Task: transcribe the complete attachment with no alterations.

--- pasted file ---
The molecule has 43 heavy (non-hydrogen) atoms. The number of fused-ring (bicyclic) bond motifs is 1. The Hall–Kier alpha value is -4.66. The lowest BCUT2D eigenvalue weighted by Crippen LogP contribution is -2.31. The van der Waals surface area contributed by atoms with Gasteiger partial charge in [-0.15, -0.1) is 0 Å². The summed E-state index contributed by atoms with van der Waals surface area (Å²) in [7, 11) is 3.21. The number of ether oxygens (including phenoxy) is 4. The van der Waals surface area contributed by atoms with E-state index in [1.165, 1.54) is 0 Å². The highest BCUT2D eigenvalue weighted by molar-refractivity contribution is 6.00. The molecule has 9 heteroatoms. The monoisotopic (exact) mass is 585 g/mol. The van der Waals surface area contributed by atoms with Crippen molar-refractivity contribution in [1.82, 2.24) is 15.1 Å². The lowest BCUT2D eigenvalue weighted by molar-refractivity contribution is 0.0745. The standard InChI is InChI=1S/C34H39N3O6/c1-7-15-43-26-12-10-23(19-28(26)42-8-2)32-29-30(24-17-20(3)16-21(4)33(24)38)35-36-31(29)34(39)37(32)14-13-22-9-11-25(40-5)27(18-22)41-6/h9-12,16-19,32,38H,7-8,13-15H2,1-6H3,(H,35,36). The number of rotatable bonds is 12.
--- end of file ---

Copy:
The molecule has 43 heavy (non-hydrogen) atoms. The number of fused-ring (bicyclic) bond motifs is 1. The Hall–Kier alpha value is -4.66. The lowest BCUT2D eigenvalue weighted by Crippen LogP contribution is -2.31. The van der Waals surface area contributed by atoms with Gasteiger partial charge in [-0.15, -0.1) is 0 Å². The summed E-state index contributed by atoms with van der Waals surface area (Å²) in [7, 11) is 3.21. The number of ether oxygens (including phenoxy) is 4. The van der Waals surface area contributed by atoms with E-state index in [1.165, 1.54) is 0 Å². The highest BCUT2D eigenvalue weighted by molar-refractivity contribution is 6.00. The molecule has 9 heteroatoms. The monoisotopic (exact) mass is 585 g/mol. The van der Waals surface area contributed by atoms with Crippen molar-refractivity contribution in [1.82, 2.24) is 15.1 Å². The lowest BCUT2D eigenvalue weighted by molar-refractivity contribution is 0.0745. The standard InChI is InChI=1S/C34H39N3O6/c1-7-15-43-26-12-10-23(19-28(26)42-8-2)32-29-30(24-17-20(3)16-21(4)33(24)38)35-36-31(29)34(39)37(32)14-13-22-9-11-25(40-5)27(18-22)41-6/h9-12,16-19,32,38H,7-8,13-15H2,1-6H3,(H,35,36). The number of rotatable bonds is 12.